Development is necessary to lift the masses out of poverty and to provide material support for a growing middle class. People mostly act in what they perceive as their own self-interest. Often times, however, their perception is misguided and founded upon ignorance. Therefore, it is imperative for the Lao PDR to guide its subjects, to instill in them excellent habits, and to provide them with correct information and to stop the contaminating influence of Thai media culture from corrupting the hearts and minds of the whole-hearted Lao people. Therefore, the Lao PDR is correct to require women working for the government to wear the traditional sinh. Therefore, the Lao PDR is correct to impose curfews and to censor foreign sources of media.
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Buk Nut
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Re: Food court in the Morning Market, Vientiane
Reply #23 - 11th Dec, 2014 at 4:30pm
 
Yes, personal attacks do damage one's own credibility.  Probably why Admin doesn't take me seriously.  It's too late now though,  I lost my temper because I was irritated at everyone's lack of understanding.  Nothing alive can br permanently preserved in its current state to be honest.  Everyone posting in this thread will expire someday as well.
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Buk Nut
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Re: Food court in the Morning Market, Vientiane
Reply #24 - 12th Dec, 2014 at 1:54am
 
Also I don't exactly believe that Laos has to open up to the world, Cuba seems to be doing just fine.  I just wish Laos could be more like Cuba. They are still traditionally Communist but have been doing well for themselves lately. I'm not sure whether they have Hi So people or not, but to me Hi So is more of an East Asian concept,  since westerners aren't so snobbish about it.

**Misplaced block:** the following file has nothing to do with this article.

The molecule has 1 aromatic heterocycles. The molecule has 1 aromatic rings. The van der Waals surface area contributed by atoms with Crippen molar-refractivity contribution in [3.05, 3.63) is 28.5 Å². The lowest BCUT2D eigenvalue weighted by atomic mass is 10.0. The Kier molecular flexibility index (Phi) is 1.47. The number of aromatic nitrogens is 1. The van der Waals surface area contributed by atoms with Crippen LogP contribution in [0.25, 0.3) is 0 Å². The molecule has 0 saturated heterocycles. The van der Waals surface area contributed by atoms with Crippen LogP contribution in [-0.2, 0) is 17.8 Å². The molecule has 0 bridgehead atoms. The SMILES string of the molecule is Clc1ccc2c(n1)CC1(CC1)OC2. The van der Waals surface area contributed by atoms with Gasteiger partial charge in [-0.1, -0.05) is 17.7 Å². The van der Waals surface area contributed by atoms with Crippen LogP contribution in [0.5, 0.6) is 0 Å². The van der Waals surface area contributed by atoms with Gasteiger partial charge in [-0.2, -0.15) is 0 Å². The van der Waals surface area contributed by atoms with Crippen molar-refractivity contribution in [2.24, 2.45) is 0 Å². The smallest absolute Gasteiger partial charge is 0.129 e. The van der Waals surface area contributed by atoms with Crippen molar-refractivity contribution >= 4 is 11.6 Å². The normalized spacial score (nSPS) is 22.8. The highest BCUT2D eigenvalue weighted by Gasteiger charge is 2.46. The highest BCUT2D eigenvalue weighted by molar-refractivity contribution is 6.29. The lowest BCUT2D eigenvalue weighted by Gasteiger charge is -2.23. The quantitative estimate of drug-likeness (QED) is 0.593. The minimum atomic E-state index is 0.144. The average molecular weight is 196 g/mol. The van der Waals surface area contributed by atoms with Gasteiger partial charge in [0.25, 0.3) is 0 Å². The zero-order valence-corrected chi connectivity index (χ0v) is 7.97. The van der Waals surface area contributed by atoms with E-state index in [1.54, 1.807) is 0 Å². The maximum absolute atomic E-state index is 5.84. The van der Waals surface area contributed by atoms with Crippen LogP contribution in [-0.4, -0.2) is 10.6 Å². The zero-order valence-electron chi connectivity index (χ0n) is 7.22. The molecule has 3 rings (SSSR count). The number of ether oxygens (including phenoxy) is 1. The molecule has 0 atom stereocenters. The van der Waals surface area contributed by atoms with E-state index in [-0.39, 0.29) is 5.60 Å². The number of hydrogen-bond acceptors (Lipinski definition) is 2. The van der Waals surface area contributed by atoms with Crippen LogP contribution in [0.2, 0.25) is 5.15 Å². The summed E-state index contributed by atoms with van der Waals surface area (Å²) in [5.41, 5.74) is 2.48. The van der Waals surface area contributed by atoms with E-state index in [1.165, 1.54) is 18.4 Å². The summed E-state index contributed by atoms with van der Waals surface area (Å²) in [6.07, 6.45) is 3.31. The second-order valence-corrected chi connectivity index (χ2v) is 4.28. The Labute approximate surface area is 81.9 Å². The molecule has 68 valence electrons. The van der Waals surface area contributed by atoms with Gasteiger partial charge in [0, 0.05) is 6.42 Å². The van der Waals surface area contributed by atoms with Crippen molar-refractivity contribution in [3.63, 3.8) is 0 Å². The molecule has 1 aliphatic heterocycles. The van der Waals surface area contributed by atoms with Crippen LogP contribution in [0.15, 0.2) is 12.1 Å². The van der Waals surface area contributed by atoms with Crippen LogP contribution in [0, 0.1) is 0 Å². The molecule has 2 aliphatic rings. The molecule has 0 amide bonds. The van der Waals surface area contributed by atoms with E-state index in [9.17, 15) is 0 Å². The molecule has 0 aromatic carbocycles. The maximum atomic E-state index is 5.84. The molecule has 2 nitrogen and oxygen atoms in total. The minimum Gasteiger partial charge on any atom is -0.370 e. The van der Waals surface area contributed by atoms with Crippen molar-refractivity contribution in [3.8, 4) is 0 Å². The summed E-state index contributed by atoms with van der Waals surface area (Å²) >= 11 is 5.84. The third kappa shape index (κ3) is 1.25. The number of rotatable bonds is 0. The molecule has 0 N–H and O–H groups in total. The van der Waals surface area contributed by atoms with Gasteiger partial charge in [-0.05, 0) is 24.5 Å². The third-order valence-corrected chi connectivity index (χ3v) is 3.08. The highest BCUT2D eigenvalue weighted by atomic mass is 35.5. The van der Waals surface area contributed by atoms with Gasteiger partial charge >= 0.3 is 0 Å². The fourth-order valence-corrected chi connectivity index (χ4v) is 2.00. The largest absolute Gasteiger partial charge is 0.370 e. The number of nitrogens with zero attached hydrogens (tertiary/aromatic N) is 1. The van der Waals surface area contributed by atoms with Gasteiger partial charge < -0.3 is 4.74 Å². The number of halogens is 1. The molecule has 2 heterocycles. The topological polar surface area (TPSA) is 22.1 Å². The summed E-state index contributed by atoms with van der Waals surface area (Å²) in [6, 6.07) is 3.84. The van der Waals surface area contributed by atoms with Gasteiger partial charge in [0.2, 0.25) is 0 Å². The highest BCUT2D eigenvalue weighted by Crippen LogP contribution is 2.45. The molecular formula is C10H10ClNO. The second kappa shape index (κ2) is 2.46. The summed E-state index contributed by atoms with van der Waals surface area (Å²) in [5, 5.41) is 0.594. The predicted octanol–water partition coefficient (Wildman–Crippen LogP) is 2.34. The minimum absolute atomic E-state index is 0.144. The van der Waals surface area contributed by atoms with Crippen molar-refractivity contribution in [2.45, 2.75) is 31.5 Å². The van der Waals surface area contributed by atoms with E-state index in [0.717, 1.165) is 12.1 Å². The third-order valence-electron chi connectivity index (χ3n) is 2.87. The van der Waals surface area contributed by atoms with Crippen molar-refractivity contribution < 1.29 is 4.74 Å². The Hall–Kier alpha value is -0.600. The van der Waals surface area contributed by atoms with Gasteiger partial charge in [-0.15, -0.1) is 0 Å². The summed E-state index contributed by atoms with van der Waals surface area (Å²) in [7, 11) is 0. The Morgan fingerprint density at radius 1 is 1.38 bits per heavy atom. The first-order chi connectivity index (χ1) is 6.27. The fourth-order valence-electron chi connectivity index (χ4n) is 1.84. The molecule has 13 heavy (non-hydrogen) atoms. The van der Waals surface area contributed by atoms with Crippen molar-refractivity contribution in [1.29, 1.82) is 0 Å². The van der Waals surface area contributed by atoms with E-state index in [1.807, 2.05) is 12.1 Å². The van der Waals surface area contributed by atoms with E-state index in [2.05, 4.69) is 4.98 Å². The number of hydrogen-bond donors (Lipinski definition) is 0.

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Re: Food court in the Morning Market, Vientiane
Reply #25 - 20th Dec, 2014 at 11:15am
 
Buk Nut wrote on 12th Dec, 2014 at 1:54am:
Also I don't exactly believe that Laos has to open up to the world, Cuba seems to be doing just fine. I just wish Laos could be more like Cuba. They are still traditionally Communist but have been doing well for themselves lately. I'm not sure whether they have Hi So people or not, but to me Hi So is more of an East Asian concept, since westerners aren't so snobbish about it.


I would have to disagree with ya on this one my friend.
People risk there live on boats alot of time over loaded to get out of that country.Since the fall of communist their
source of aid for a long time .The average Cuban been
suffering.Food stamp society does not work. You open